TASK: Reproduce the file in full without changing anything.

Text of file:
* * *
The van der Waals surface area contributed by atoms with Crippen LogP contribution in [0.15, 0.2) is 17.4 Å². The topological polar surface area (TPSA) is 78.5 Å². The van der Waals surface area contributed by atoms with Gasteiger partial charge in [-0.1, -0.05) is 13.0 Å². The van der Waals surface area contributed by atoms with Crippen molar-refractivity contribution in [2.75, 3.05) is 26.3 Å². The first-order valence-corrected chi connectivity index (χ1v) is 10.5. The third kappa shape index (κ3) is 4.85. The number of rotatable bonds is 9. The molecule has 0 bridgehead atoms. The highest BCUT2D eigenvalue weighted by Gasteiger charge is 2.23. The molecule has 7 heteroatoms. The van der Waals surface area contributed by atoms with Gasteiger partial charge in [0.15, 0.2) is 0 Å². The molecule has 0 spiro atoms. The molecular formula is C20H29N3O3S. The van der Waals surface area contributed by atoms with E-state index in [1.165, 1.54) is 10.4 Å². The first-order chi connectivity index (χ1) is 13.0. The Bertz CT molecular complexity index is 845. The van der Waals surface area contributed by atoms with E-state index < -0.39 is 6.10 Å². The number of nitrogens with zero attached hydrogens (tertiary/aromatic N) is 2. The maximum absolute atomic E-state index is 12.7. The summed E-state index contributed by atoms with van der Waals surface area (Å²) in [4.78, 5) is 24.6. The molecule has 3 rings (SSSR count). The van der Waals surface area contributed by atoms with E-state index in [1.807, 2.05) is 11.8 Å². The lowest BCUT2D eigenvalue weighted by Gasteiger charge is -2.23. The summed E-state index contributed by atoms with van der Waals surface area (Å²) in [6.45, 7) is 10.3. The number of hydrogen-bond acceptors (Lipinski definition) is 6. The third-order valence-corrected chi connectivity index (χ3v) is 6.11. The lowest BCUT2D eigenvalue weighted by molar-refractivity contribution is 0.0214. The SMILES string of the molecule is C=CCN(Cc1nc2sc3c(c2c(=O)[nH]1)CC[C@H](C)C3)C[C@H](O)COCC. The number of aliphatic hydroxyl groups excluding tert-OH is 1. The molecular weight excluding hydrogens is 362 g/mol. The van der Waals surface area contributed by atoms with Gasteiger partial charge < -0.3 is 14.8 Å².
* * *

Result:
The van der Waals surface area contributed by atoms with Crippen LogP contribution in [0.15, 0.2) is 17.4 Å². The topological polar surface area (TPSA) is 78.5 Å². The van der Waals surface area contributed by atoms with Gasteiger partial charge in [-0.1, -0.05) is 13.0 Å². The van der Waals surface area contributed by atoms with Crippen molar-refractivity contribution in [2.75, 3.05) is 26.3 Å². The first-order valence-corrected chi connectivity index (χ1v) is 10.5. The third kappa shape index (κ3) is 4.85. The number of rotatable bonds is 9. The molecule has 0 bridgehead atoms. The highest BCUT2D eigenvalue weighted by Gasteiger charge is 2.23. The molecule has 7 heteroatoms. The van der Waals surface area contributed by atoms with Gasteiger partial charge in [0.15, 0.2) is 0 Å². The molecule has 0 spiro atoms. The molecular formula is C20H29N3O3S. The van der Waals surface area contributed by atoms with E-state index in [1.165, 1.54) is 10.4 Å². The first-order chi connectivity index (χ1) is 13.0. The Bertz CT molecular complexity index is 845. The van der Waals surface area contributed by atoms with E-state index < -0.39 is 6.10 Å². The number of nitrogens with zero attached hydrogens (tertiary/aromatic N) is 2. The maximum absolute atomic E-state index is 12.7. The summed E-state index contributed by atoms with van der Waals surface area (Å²) in [4.78, 5) is 24.6. The molecule has 3 rings (SSSR count). The van der Waals surface area contributed by atoms with E-state index in [1.807, 2.05) is 11.8 Å². The lowest BCUT2D eigenvalue weighted by Gasteiger charge is -2.23. The summed E-state index contributed by atoms with van der Waals surface area (Å²) in [6.45, 7) is 10.3. The number of hydrogen-bond acceptors (Lipinski definition) is 6. The third-order valence-corrected chi connectivity index (χ3v) is 6.11. The lowest BCUT2D eigenvalue weighted by molar-refractivity contribution is 0.0214. The SMILES string of the molecule is C=CCN(Cc1nc2sc3c(c2c(=O)[nH]1)CC[C@H](C)C3)C[C@H](O)COCC. The number of aliphatic hydroxyl groups excluding tert-OH is 1. The molecular weight excluding hydrogens is 362 g/mol. The van der Waals surface area contributed by atoms with Gasteiger partial charge < -0.3 is 14.8 Å².